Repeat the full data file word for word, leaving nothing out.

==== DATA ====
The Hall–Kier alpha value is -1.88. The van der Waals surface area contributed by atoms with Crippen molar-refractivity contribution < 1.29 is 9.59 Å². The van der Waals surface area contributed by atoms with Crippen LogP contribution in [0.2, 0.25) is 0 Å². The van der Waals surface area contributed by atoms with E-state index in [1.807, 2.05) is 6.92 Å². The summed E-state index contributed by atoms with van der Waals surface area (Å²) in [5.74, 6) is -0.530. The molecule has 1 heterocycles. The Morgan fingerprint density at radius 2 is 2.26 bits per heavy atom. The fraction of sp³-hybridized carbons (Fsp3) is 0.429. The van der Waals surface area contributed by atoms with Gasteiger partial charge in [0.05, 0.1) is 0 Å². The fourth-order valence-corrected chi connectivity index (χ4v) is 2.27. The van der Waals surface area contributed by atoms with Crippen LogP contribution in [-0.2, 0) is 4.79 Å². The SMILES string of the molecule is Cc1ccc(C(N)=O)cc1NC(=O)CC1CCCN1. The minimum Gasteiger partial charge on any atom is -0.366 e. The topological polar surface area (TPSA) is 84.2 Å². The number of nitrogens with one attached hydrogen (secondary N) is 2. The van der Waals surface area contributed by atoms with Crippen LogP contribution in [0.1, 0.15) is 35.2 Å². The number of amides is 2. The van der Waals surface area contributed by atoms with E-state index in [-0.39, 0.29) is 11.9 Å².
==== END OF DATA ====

The Hall–Kier alpha value is -1.88. The van der Waals surface area contributed by atoms with Crippen molar-refractivity contribution < 1.29 is 9.59 Å². The van der Waals surface area contributed by atoms with Crippen LogP contribution in [0.2, 0.25) is 0 Å². The van der Waals surface area contributed by atoms with E-state index in [1.807, 2.05) is 6.92 Å². The summed E-state index contributed by atoms with van der Waals surface area (Å²) in [5.74, 6) is -0.530. The molecule has 1 heterocycles. The Morgan fingerprint density at radius 2 is 2.26 bits per heavy atom. The fraction of sp³-hybridized carbons (Fsp3) is 0.429. The van der Waals surface area contributed by atoms with Gasteiger partial charge in [0.05, 0.1) is 0 Å². The fourth-order valence-corrected chi connectivity index (χ4v) is 2.27. The van der Waals surface area contributed by atoms with Crippen LogP contribution in [-0.2, 0) is 4.79 Å². The SMILES string of the molecule is Cc1ccc(C(N)=O)cc1NC(=O)CC1CCCN1. The minimum Gasteiger partial charge on any atom is -0.366 e. The topological polar surface area (TPSA) is 84.2 Å². The number of nitrogens with one attached hydrogen (secondary N) is 2. The van der Waals surface area contributed by atoms with Crippen LogP contribution in [0.1, 0.15) is 35.2 Å². The number of amides is 2. The van der Waals surface area contributed by atoms with E-state index in [-0.39, 0.29) is 11.9 Å².